In fact, nobody would foresee how the Stratocaster was revolutionizing the pop culture. In the next decades, generations of acclaimed and talented artists created incredible sounds from the Stratocaster and transform this version into a musical as well as a cultural icon. Today, it is still one of the most influential and popular electric guitars all over the world as players in every genre and at any level might put their trust on its versatility, playability, and sound quality.
Fender designed and introduced other classic amplifiers and instruments over the next decades, including the Jazzmaster (1958), the Jazz Bass (1960), and the Jaguar (1962). Leo Fender remained his essential role at the company until he sold it to CBS in 1965.
From 1966 to 1985: The CBS era
The CBS-Fender deal signaled a new period in the history of this legendary business. Although CBS was one of the most recognizable entertainment companies in the country, the union turned out to be an unsuccessful cooperation. While quality amplifiers and instruments were still manufactured, the quality control process under CBS management experienced some issues in the next years. Among other problems, CBS failed to invest in modern equipment in the factory, which caused Fender to enter a slow, long decline from the 70s to early 1980s.
The situation got worse when the US economy was in deep recession. Also, Fender guitar sales reduced by 50% in the period from 1972 to 1988 as video games and computers eroded customers’ interests in musical instruments. Unable to revitalize the business, CBS decided to sell off the company in 1984 for William Schultz, a former executive at Yamaha.
From 1985 to 2005: The period of Bill Schultz
Tenacious, charismatic, smart, and tough, William Schultz literally borrowed his family and friends to finance for the Fender deal with CBS. After several years, he restored the Fender business to its previous stand as an industry leader by reestablishing U.S. production, opening the well-known custom shop, and establishing a large manufacturing factory in Mexico. More importantly, Schultz opened up the business to the international market by acquiring many facilities all over the world, as well as purchasing other famous brands such as Jackson, Gretsch, and Guild.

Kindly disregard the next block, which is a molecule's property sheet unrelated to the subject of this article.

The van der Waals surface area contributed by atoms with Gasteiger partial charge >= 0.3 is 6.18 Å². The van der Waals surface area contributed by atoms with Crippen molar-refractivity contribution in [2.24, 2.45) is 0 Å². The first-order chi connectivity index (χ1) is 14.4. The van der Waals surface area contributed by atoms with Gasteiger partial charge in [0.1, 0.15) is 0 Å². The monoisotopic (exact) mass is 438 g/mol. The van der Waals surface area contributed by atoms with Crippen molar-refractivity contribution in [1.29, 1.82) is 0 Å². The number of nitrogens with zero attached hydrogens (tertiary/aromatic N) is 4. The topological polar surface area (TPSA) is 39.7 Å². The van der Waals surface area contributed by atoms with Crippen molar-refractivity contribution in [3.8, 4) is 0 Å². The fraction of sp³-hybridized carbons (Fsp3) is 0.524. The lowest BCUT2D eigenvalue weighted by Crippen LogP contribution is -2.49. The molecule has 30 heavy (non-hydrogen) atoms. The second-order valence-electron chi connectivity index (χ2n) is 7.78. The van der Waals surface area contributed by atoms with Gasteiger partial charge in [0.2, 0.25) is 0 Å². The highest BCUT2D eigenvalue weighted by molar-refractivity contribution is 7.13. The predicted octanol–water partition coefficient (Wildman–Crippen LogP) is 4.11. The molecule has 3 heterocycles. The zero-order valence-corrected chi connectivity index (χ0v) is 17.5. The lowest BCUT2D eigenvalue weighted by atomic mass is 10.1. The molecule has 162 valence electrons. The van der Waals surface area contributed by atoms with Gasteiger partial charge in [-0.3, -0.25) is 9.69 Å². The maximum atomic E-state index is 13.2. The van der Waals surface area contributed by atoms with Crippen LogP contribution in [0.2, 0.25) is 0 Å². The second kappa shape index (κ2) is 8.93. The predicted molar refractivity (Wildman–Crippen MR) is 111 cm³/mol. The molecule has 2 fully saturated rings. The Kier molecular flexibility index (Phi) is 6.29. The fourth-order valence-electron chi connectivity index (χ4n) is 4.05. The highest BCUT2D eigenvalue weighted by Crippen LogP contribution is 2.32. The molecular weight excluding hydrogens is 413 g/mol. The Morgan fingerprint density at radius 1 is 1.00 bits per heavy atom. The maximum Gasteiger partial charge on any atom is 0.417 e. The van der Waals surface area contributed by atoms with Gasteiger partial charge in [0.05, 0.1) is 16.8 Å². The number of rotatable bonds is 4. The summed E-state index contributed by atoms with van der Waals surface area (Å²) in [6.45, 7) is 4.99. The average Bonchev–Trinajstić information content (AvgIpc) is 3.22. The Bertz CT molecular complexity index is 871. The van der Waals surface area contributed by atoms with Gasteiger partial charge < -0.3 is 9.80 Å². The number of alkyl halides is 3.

By the time William Schultz retired in 2004, the Jazz Bass, Precision Bass, Telecaster, Stratocaster, and other Fender products gained their widespread popularity once again, while Fender amplifiers ruled over from concert stages, clubs to garages.
In other words, Schultz developed the new Fender image into a digital-aged musical instrument brand with a world-famous reputation and worldwide reach. Fender today Over 70 years of operation, Fender has seen a lot of ups and downs. From the creative exhilaration of the 50s, the uncertain CBS era, to the resurgence in the late 80s. Today, Fender is undoubtedly one of the most trusted guitar brands on over the world with a success story whose high-quality products and pioneering spirit not only encompass an industry, but also a lifestyle.
Stronger and bigger than at any points in its distinguished history, the company is heading to an even more promising future.